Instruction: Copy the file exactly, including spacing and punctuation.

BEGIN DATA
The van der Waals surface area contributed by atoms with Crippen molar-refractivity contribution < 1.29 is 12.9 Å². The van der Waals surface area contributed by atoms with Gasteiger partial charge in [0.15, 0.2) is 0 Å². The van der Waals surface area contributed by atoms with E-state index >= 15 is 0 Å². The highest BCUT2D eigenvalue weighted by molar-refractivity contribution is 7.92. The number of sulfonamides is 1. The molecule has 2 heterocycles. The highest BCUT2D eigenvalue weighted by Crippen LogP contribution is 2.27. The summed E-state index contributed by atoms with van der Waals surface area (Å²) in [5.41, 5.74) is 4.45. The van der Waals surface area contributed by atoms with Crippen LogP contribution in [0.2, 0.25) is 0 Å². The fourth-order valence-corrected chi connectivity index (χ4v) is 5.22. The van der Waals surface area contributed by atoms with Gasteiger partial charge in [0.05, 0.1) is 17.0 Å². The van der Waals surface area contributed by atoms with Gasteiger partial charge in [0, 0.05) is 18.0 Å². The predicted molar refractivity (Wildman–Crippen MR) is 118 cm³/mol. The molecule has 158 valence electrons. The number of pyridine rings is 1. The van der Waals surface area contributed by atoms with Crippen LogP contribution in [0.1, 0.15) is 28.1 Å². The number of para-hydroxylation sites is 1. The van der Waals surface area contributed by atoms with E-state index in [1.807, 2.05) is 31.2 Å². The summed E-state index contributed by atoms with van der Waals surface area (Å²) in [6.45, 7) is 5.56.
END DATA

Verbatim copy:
The van der Waals surface area contributed by atoms with Crippen molar-refractivity contribution < 1.29 is 12.9 Å². The van der Waals surface area contributed by atoms with Gasteiger partial charge in [0.15, 0.2) is 0 Å². The van der Waals surface area contributed by atoms with E-state index >= 15 is 0 Å². The highest BCUT2D eigenvalue weighted by molar-refractivity contribution is 7.92. The number of sulfonamides is 1. The molecule has 2 heterocycles. The highest BCUT2D eigenvalue weighted by Crippen LogP contribution is 2.27. The summed E-state index contributed by atoms with van der Waals surface area (Å²) in [5.41, 5.74) is 4.45. The van der Waals surface area contributed by atoms with Crippen LogP contribution in [0.2, 0.25) is 0 Å². The fourth-order valence-corrected chi connectivity index (χ4v) is 5.22. The van der Waals surface area contributed by atoms with Gasteiger partial charge in [0.05, 0.1) is 17.0 Å². The van der Waals surface area contributed by atoms with Gasteiger partial charge in [0, 0.05) is 18.0 Å². The predicted molar refractivity (Wildman–Crippen MR) is 118 cm³/mol. The molecule has 158 valence electrons. The number of pyridine rings is 1. The van der Waals surface area contributed by atoms with Crippen LogP contribution in [0.1, 0.15) is 28.1 Å². The number of para-hydroxylation sites is 1. The van der Waals surface area contributed by atoms with E-state index in [1.807, 2.05) is 31.2 Å². The summed E-state index contributed by atoms with van der Waals surface area (Å²) in [6.45, 7) is 5.56.